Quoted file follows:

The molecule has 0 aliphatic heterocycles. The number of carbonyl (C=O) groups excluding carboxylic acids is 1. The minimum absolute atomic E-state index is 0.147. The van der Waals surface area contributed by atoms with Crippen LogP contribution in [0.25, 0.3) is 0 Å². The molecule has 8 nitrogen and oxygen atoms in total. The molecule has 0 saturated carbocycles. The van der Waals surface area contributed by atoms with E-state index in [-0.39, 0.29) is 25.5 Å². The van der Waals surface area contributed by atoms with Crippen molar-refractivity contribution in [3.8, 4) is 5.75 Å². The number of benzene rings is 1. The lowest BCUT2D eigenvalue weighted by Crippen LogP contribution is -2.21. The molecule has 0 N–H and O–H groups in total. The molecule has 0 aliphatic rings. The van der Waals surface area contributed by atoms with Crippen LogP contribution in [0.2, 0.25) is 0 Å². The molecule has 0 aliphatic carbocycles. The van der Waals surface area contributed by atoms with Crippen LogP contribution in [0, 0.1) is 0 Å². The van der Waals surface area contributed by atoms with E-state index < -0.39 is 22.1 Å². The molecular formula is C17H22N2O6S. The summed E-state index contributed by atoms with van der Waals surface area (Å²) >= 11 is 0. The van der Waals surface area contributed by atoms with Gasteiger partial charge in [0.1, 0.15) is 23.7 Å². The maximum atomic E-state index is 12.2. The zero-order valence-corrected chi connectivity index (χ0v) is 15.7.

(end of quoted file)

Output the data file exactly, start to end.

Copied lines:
The molecule has 0 aliphatic heterocycles. The number of carbonyl (C=O) groups excluding carboxylic acids is 1. The minimum absolute atomic E-state index is 0.147. The van der Waals surface area contributed by atoms with Crippen LogP contribution in [0.25, 0.3) is 0 Å². The molecule has 8 nitrogen and oxygen atoms in total. The molecule has 0 saturated carbocycles. The van der Waals surface area contributed by atoms with E-state index in [-0.39, 0.29) is 25.5 Å². The van der Waals surface area contributed by atoms with Crippen molar-refractivity contribution in [3.8, 4) is 5.75 Å². The number of benzene rings is 1. The lowest BCUT2D eigenvalue weighted by Crippen LogP contribution is -2.21. The molecule has 0 N–H and O–H groups in total. The molecule has 0 aliphatic rings. The van der Waals surface area contributed by atoms with Crippen LogP contribution in [0.2, 0.25) is 0 Å². The molecule has 0 aliphatic carbocycles. The van der Waals surface area contributed by atoms with Crippen LogP contribution in [0, 0.1) is 0 Å². The van der Waals surface area contributed by atoms with E-state index < -0.39 is 22.1 Å². The molecular formula is C17H22N2O6S. The summed E-state index contributed by atoms with van der Waals surface area (Å²) >= 11 is 0. The van der Waals surface area contributed by atoms with Gasteiger partial charge in [0.1, 0.15) is 23.7 Å². The maximum atomic E-state index is 12.2. The zero-order valence-corrected chi connectivity index (χ0v) is 15.7.